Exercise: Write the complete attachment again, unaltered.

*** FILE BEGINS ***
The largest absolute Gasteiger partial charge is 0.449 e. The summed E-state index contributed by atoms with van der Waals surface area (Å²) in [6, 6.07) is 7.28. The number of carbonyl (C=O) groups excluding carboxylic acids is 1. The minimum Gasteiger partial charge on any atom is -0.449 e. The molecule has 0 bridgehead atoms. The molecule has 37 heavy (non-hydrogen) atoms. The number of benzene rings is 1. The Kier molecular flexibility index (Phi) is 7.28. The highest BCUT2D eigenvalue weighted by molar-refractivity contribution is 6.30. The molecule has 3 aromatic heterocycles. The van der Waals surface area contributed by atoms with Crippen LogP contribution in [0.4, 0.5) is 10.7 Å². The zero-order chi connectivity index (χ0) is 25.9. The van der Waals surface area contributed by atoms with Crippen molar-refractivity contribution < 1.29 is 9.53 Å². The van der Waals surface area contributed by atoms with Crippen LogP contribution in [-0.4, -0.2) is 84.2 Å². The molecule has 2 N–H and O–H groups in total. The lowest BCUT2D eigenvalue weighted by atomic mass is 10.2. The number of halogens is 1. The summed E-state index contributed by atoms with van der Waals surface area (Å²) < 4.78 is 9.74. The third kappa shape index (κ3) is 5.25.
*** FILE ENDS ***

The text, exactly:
The largest absolute Gasteiger partial charge is 0.449 e. The summed E-state index contributed by atoms with van der Waals surface area (Å²) in [6, 6.07) is 7.28. The number of carbonyl (C=O) groups excluding carboxylic acids is 1. The minimum Gasteiger partial charge on any atom is -0.449 e. The molecule has 0 bridgehead atoms. The molecule has 37 heavy (non-hydrogen) atoms. The number of benzene rings is 1. The Kier molecular flexibility index (Phi) is 7.28. The highest BCUT2D eigenvalue weighted by molar-refractivity contribution is 6.30. The molecule has 3 aromatic heterocycles. The van der Waals surface area contributed by atoms with Crippen LogP contribution in [0.4, 0.5) is 10.7 Å². The zero-order chi connectivity index (χ0) is 25.9. The van der Waals surface area contributed by atoms with Crippen molar-refractivity contribution < 1.29 is 9.53 Å². The van der Waals surface area contributed by atoms with Crippen LogP contribution in [-0.4, -0.2) is 84.2 Å². The molecule has 2 N–H and O–H groups in total. The lowest BCUT2D eigenvalue weighted by atomic mass is 10.2. The number of halogens is 1. The summed E-state index contributed by atoms with van der Waals surface area (Å²) < 4.78 is 9.74. The third kappa shape index (κ3) is 5.25.